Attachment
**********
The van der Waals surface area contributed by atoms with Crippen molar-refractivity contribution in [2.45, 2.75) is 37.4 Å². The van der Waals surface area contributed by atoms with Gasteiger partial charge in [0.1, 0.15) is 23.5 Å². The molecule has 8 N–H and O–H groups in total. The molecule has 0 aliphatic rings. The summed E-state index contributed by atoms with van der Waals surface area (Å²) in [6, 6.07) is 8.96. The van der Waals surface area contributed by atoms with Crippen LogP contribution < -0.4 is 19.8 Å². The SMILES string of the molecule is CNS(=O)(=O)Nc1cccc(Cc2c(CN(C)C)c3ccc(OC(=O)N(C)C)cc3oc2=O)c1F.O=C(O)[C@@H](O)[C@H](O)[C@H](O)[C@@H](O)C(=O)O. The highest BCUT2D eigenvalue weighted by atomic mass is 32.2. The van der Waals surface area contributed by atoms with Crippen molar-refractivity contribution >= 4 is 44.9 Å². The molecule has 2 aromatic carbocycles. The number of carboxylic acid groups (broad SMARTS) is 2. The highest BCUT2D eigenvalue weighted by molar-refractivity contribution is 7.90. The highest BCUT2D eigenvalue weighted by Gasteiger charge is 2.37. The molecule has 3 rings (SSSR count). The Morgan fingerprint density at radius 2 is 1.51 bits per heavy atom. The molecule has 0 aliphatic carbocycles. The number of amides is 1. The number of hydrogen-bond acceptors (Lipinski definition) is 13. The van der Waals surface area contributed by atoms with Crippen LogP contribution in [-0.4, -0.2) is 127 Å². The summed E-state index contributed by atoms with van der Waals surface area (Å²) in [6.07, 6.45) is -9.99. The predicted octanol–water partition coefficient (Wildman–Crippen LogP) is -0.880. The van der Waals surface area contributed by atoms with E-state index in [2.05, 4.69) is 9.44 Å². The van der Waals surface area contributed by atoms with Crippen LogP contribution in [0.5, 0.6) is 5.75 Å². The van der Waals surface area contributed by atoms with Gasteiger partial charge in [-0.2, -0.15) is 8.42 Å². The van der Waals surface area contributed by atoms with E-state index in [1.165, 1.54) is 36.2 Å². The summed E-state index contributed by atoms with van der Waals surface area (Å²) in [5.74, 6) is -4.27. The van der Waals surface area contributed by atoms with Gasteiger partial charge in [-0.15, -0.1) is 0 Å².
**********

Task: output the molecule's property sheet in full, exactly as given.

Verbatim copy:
The van der Waals surface area contributed by atoms with Crippen molar-refractivity contribution in [2.45, 2.75) is 37.4 Å². The van der Waals surface area contributed by atoms with Gasteiger partial charge in [0.1, 0.15) is 23.5 Å². The molecule has 8 N–H and O–H groups in total. The molecule has 0 aliphatic rings. The summed E-state index contributed by atoms with van der Waals surface area (Å²) in [6, 6.07) is 8.96. The van der Waals surface area contributed by atoms with Crippen LogP contribution < -0.4 is 19.8 Å². The SMILES string of the molecule is CNS(=O)(=O)Nc1cccc(Cc2c(CN(C)C)c3ccc(OC(=O)N(C)C)cc3oc2=O)c1F.O=C(O)[C@@H](O)[C@H](O)[C@H](O)[C@@H](O)C(=O)O. The highest BCUT2D eigenvalue weighted by atomic mass is 32.2. The van der Waals surface area contributed by atoms with Crippen molar-refractivity contribution >= 4 is 44.9 Å². The molecule has 2 aromatic carbocycles. The number of carboxylic acid groups (broad SMARTS) is 2. The highest BCUT2D eigenvalue weighted by molar-refractivity contribution is 7.90. The highest BCUT2D eigenvalue weighted by Gasteiger charge is 2.37. The molecule has 3 rings (SSSR count). The Morgan fingerprint density at radius 2 is 1.51 bits per heavy atom. The molecule has 0 aliphatic carbocycles. The number of amides is 1. The number of hydrogen-bond acceptors (Lipinski definition) is 13. The van der Waals surface area contributed by atoms with Crippen LogP contribution in [-0.4, -0.2) is 127 Å². The summed E-state index contributed by atoms with van der Waals surface area (Å²) in [6.07, 6.45) is -9.99. The predicted octanol–water partition coefficient (Wildman–Crippen LogP) is -0.880. The van der Waals surface area contributed by atoms with E-state index in [2.05, 4.69) is 9.44 Å². The van der Waals surface area contributed by atoms with Crippen LogP contribution in [0.5, 0.6) is 5.75 Å². The van der Waals surface area contributed by atoms with Gasteiger partial charge in [-0.2, -0.15) is 8.42 Å². The van der Waals surface area contributed by atoms with E-state index in [1.165, 1.54) is 36.2 Å². The summed E-state index contributed by atoms with van der Waals surface area (Å²) in [5.74, 6) is -4.27. The van der Waals surface area contributed by atoms with Gasteiger partial charge in [-0.15, -0.1) is 0 Å².